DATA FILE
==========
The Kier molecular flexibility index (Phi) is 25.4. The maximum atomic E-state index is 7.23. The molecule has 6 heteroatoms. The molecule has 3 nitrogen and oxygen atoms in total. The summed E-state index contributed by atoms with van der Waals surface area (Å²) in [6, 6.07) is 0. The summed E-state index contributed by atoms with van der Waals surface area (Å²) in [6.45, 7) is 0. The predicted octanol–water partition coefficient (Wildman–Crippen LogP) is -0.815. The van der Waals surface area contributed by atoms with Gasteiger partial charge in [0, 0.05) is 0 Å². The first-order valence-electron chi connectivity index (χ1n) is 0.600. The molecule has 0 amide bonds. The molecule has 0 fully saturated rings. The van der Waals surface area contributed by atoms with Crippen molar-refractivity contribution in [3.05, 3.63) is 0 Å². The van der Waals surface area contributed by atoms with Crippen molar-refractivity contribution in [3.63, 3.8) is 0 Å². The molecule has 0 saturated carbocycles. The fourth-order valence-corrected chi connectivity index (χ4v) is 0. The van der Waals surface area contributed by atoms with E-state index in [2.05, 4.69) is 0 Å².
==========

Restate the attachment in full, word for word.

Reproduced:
The Kier molecular flexibility index (Phi) is 25.4. The maximum atomic E-state index is 7.23. The molecule has 6 heteroatoms. The molecule has 3 nitrogen and oxygen atoms in total. The summed E-state index contributed by atoms with van der Waals surface area (Å²) in [6, 6.07) is 0. The summed E-state index contributed by atoms with van der Waals surface area (Å²) in [6.45, 7) is 0. The predicted octanol–water partition coefficient (Wildman–Crippen LogP) is -0.815. The van der Waals surface area contributed by atoms with Gasteiger partial charge in [0, 0.05) is 0 Å². The first-order valence-electron chi connectivity index (χ1n) is 0.600. The molecule has 0 amide bonds. The molecule has 0 fully saturated rings. The van der Waals surface area contributed by atoms with Crippen molar-refractivity contribution in [3.05, 3.63) is 0 Å². The van der Waals surface area contributed by atoms with Crippen molar-refractivity contribution in [3.63, 3.8) is 0 Å². The molecule has 0 saturated carbocycles. The fourth-order valence-corrected chi connectivity index (χ4v) is 0. The van der Waals surface area contributed by atoms with E-state index in [2.05, 4.69) is 0 Å².